Ava goes in to Year 2, Seren (who has Down’s syndrome) goes in to Reception Class in the same school as Ava… Violet (aged 2) is still at pre-school.

When summer term finished and the school holidays began, I got a little emotional.

What a different set of emotions than from when Ava finished her preschool years and was due to head in to “Big School”.  I was stressed when Ava was 4, I had an appeal, she didn’t get in to the school I wanted, it was stressful, long, laborious.  I had a newborn to deal with over the summer holidays who was in the process of undergoing a spina bifida diagnosis… it was hell on earth.

By the time September came and we found out that Ava had indeed got a place at our local school, both Ava and I were so delighted that she ran in on her first day.  They were woefully under prepared for her (no name tag or peg was waiting etc), and yet she still had a grin on her face.  Relief. Utter relief.

Seren on the other hand – the polar opposite.  She had a Statement of Special Educational Needs in place by February 2014, so I got to name her school and I knew before the other parents that my daughter had got a place at the school I had chosen.  Our local school.  No fraught wait, no chance of being allocated a different school.  No chance of having to prepare an appeal.

The emotion that hit me the most was at the time of her finishing at her pre-school, on her last day.

Other than when she was at home, her pre-school was her safest place.  A place where the staff knew her and where she loved to go.  I had underestimated how I would feel, convincing myself that I was still a “Paddocks Mum” because Violet attends there now, but I got that all familiar sucker-punch to the gut on the last day and my bottom lip went.  I am not an pretty-crier sadly, so my face was very blotchy when I left.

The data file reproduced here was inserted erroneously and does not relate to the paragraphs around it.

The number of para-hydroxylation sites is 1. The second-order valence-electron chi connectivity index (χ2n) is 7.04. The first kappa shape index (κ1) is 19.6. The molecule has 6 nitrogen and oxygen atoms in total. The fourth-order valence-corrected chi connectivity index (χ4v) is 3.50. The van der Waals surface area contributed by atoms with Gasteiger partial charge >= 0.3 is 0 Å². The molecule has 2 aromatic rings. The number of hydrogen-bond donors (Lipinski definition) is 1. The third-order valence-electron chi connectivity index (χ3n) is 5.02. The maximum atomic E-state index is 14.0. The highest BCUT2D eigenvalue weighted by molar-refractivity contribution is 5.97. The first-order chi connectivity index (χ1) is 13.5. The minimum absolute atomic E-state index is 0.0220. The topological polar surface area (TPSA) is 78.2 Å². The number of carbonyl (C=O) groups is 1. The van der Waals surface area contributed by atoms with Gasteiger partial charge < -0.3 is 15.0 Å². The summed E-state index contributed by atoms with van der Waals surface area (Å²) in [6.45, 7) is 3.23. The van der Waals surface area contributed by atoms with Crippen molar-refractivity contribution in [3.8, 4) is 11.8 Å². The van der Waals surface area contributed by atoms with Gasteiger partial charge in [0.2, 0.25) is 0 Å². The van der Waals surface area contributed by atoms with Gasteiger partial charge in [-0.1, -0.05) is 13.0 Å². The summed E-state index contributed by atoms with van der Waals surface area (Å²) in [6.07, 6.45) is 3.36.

Seren on the other hand?  She didn’t understand that it was the end of Paddocks Pre-School when she left at the end of the summer term.  That realisation came in September when she started her new school, in a uniform, in reception class with a bunch of strangers.

I do want to briefly touch on our decision to send Seren to mainstream school.  When Seren was born, I had visions of sending her to the most well equipped special school I could find.  Trust me, special schools are amazing (mostly, certainly the ones I know of round here!).  Swimming pools, sensory rooms, specialist teachers, services etc… all catering for children with special needs.  Kids there do get a top class education, tailored around their abilities and their needs.  What actually transpired as Seren got older was that I had pictured Seren aged 4 in terms of the literature that was available to me online.  I did not for one second consider that each child who has Down’s syndrome might be unique.  I read the books, the leaflets, the websites…. God damn it, I GOOGLED!!!!  Google told me a whole host of things and while none of it bothered me or scared me, it just made me picture a future for my child that has turned out to be entirely different from the reality that I am living.

Of course, as Seren grew, I celebrated her achievements with significantly more enthusiasm than Ava’s.  I don’t mean this in a bad way, but we knew Ava would clap her hands, wave, eat independently, walk, talk, be potty trained.  With Seren I read the doom and gloom and wondered if any of it would happen.  Of course it did, but she reached her milestones in her own time – later than a chromosomally boring child 😉 and boy oh boy did we celebrate.